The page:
They poked their heads into Upton and Borden Halls, the latter dormitory reserved for the freshman students, and then crossed to the gymnasium. Harmon could honestly and unaffectedly praise that, for it was just about the last cry in buildings of its kind. He looked longingly at the big swimming pool with its clear green water showing the white tiled floor below, and Bob regretted that there wasn’t time for a swim. Then came Memorial Hall, where the sunlight shone through the many-hued windows and cast wonderful designs of red and blue and gold and green on the marble tablets across the silent nave. The library was here, a book-lined, galleried hall whose arched ceiling was upheld by dark oak beams. Two great tables, each on a deep-crimson rug, stood at either end, and many comfortable chairs surrounded them. There was a stone fireplace with monstrous andirons, and the school seal above it. Facing the corridor door, a clock, set in the gallery railing, ticked loudly in the silence. Upstairs was the Auditorium on one side of the corridor, a large, many-windowed hall with a platform at one end, while, across from it, were four recitation rooms.
Outside again, they followed a path that took them under the shade of the elms back to Academy Hall. There was not much time left now, and after viewing the school offices from a respectful distance and peering into some of the classrooms on the first and second floors, Joe decided that their guest had better be thinking of getting back to the station. “You mustn’t go, though, without seeing the view from the cupola,” he added. “There’s plenty of time for that.”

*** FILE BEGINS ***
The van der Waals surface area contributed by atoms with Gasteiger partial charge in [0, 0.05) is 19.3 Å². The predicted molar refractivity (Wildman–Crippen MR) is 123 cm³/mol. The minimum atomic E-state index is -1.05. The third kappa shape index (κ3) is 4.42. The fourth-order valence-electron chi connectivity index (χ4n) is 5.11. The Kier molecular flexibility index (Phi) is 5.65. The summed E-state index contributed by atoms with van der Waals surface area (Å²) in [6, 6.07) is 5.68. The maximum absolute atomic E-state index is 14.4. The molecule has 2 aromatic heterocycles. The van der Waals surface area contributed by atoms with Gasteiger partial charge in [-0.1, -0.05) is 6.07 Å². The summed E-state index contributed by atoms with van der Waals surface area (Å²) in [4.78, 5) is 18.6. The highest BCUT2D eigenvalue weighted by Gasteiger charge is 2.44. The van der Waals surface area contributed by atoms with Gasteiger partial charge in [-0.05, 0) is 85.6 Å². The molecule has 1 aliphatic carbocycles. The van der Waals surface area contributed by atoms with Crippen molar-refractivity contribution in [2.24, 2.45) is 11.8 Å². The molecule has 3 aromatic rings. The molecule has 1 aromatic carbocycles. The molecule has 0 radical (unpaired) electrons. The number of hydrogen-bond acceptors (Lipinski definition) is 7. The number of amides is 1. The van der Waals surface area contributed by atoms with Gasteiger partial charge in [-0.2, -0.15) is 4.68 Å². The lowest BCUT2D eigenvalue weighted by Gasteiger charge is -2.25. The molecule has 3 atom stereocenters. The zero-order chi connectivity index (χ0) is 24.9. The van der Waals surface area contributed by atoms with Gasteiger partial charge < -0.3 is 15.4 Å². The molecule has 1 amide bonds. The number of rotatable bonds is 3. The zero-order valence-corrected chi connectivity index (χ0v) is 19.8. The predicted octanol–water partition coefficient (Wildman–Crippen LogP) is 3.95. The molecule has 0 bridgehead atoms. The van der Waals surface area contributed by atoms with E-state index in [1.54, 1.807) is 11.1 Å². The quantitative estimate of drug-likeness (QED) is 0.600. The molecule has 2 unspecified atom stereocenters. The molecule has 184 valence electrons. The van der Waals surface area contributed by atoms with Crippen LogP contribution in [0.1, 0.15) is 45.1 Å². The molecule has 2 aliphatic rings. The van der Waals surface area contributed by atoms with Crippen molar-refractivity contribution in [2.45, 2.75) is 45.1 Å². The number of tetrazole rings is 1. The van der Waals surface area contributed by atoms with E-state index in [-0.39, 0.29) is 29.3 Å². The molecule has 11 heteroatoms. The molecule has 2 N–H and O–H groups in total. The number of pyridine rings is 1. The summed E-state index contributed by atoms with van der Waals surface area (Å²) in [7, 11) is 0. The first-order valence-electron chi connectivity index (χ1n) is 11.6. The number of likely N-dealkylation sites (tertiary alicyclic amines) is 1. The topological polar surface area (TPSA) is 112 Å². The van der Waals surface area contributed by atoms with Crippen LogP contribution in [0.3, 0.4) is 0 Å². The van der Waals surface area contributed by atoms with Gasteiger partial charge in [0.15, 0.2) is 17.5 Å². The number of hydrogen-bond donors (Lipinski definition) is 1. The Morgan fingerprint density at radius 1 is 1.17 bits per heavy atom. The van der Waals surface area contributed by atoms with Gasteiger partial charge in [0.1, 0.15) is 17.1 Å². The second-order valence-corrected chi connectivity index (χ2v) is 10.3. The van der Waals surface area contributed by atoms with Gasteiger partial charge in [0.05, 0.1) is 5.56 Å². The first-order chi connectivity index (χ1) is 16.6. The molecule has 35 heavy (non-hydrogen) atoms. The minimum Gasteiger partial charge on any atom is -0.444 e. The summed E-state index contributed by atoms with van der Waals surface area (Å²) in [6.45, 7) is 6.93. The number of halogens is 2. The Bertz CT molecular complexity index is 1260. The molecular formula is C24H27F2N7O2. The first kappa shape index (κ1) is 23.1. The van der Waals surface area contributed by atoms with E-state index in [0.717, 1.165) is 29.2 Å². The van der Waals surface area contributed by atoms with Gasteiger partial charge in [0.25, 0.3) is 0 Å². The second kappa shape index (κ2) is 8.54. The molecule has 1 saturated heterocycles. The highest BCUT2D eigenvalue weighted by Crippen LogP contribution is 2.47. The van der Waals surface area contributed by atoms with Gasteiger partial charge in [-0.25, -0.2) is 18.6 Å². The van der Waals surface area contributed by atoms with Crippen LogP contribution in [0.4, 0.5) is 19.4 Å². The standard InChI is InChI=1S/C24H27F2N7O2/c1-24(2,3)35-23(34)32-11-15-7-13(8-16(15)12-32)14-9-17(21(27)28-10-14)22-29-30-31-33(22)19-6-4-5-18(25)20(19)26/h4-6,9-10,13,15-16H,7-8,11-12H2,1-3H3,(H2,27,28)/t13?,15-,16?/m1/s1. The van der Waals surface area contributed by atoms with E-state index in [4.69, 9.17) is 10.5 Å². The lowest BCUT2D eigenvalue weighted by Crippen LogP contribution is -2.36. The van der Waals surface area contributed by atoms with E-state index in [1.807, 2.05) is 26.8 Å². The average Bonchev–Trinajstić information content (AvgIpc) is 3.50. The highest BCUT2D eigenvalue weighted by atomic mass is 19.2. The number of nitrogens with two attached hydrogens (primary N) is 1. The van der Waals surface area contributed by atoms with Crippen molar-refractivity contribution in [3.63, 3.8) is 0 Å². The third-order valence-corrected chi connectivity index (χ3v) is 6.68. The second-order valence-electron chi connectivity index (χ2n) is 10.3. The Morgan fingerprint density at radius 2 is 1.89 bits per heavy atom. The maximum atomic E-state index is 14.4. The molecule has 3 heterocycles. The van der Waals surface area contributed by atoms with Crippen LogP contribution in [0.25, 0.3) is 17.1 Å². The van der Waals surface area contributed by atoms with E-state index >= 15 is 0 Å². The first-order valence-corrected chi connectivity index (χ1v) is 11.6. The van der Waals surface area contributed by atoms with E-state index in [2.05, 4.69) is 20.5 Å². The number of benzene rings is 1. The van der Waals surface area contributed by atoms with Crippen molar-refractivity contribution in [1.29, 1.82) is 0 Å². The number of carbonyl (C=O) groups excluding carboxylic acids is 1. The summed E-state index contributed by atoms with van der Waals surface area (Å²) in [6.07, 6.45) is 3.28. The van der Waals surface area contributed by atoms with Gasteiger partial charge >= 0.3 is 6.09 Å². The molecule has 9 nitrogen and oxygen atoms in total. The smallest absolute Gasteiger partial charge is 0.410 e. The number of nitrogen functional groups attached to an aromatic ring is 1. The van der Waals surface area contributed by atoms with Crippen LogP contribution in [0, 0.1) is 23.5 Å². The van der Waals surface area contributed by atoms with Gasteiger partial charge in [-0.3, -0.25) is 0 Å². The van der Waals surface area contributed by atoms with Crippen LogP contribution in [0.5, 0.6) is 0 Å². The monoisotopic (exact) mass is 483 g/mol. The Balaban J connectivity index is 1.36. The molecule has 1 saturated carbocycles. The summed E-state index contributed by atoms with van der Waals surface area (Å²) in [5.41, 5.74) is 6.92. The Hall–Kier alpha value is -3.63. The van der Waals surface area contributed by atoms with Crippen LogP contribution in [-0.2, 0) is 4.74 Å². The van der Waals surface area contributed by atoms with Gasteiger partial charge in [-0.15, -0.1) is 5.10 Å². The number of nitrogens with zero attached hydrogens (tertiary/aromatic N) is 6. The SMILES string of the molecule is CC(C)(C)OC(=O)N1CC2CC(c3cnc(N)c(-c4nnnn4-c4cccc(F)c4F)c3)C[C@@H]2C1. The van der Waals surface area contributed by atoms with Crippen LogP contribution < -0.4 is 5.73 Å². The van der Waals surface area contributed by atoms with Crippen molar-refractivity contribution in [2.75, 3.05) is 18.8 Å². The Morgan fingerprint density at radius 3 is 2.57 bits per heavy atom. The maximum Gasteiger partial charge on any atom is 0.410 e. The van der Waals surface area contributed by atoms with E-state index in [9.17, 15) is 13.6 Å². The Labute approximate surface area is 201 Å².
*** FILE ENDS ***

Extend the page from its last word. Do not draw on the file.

Harmon looked doubtfully at his watch, but Joe was already leading the way toward a narrow flight of stairs at the end of the second-floor corridor and Bob had an urging grip on his shoulder.
“That’s right,” agreed Martin. “Everyone ought to see the view from the cupola. It – it’s one of the sights!” Perhaps he meant to add further persuasion, but a fit of coughing overtook him. Bob, over Harmon’s head, scowled ferociously back at him.
The stairway ended at a closed door and the procession halted while Joe shot back a heavy iron bolt and drew the portal outward. Then he stepped politely aside and the visitor entered a small apartment some eight feet square. It was quite bare and lighted by four tiny panes set one in each wall and just under the ceiling. Harmon’s gaze went questing for the stairs or ladder by which he was to reach the cupola, but there was nothing of that sort in sight. Indeed, there was no egress save by the door through which he had entered! He was on the point of calling polite attention to the fact when a sound behind him brought him quickly about. The sound had been made by the door as it closed, and while he stared, open-mouthed, a second sound reached him, and this time it was made by the bolt sliding harshly into place!